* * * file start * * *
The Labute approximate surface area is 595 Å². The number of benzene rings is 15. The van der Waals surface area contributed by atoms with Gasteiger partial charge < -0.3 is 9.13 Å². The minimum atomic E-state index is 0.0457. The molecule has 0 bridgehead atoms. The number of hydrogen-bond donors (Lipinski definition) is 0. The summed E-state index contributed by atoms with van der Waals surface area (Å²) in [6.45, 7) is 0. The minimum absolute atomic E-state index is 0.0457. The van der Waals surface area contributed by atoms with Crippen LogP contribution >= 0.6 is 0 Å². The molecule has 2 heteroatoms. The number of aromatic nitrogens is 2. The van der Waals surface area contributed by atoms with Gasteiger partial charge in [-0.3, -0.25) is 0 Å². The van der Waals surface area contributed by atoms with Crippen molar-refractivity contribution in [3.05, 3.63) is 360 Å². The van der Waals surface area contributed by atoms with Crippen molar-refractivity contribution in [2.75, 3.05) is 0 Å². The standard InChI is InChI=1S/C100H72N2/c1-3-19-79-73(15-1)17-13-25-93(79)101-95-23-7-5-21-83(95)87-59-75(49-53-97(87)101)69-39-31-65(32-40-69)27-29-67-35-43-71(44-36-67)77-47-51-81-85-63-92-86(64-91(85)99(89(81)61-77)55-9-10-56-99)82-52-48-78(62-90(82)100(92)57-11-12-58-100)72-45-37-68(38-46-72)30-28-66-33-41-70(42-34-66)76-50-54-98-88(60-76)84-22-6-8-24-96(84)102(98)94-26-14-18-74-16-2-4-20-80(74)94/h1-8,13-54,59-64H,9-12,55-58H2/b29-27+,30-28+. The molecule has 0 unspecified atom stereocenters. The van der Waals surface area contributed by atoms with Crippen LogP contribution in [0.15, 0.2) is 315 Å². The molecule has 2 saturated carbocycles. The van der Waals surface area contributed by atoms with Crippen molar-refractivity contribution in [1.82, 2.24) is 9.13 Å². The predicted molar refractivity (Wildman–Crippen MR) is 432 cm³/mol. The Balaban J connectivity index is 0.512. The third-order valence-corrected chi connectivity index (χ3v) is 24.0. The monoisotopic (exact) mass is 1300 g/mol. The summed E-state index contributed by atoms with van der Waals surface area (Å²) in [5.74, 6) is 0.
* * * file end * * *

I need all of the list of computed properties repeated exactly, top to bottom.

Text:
The Labute approximate surface area is 595 Å². The number of benzene rings is 15. The van der Waals surface area contributed by atoms with Gasteiger partial charge < -0.3 is 9.13 Å². The minimum atomic E-state index is 0.0457. The molecule has 0 bridgehead atoms. The number of hydrogen-bond donors (Lipinski definition) is 0. The summed E-state index contributed by atoms with van der Waals surface area (Å²) in [6.45, 7) is 0. The minimum absolute atomic E-state index is 0.0457. The van der Waals surface area contributed by atoms with Crippen LogP contribution >= 0.6 is 0 Å². The molecule has 2 heteroatoms. The number of aromatic nitrogens is 2. The van der Waals surface area contributed by atoms with Gasteiger partial charge in [-0.3, -0.25) is 0 Å². The van der Waals surface area contributed by atoms with Crippen molar-refractivity contribution in [3.05, 3.63) is 360 Å². The van der Waals surface area contributed by atoms with Crippen molar-refractivity contribution in [2.75, 3.05) is 0 Å². The standard InChI is InChI=1S/C100H72N2/c1-3-19-79-73(15-1)17-13-25-93(79)101-95-23-7-5-21-83(95)87-59-75(49-53-97(87)101)69-39-31-65(32-40-69)27-29-67-35-43-71(44-36-67)77-47-51-81-85-63-92-86(64-91(85)99(89(81)61-77)55-9-10-56-99)82-52-48-78(62-90(82)100(92)57-11-12-58-100)72-45-37-68(38-46-72)30-28-66-33-41-70(42-34-66)76-50-54-98-88(60-76)84-22-6-8-24-96(84)102(98)94-26-14-18-74-16-2-4-20-80(74)94/h1-8,13-54,59-64H,9-12,55-58H2/b29-27+,30-28+. The molecule has 0 unspecified atom stereocenters. The van der Waals surface area contributed by atoms with Crippen LogP contribution in [0.15, 0.2) is 315 Å². The molecule has 2 saturated carbocycles. The van der Waals surface area contributed by atoms with Crippen molar-refractivity contribution in [1.82, 2.24) is 9.13 Å². The predicted molar refractivity (Wildman–Crippen MR) is 432 cm³/mol. The Balaban J connectivity index is 0.512. The third-order valence-corrected chi connectivity index (χ3v) is 24.0. The monoisotopic (exact) mass is 1300 g/mol. The summed E-state index contributed by atoms with van der Waals surface area (Å²) in [5.74, 6) is 0.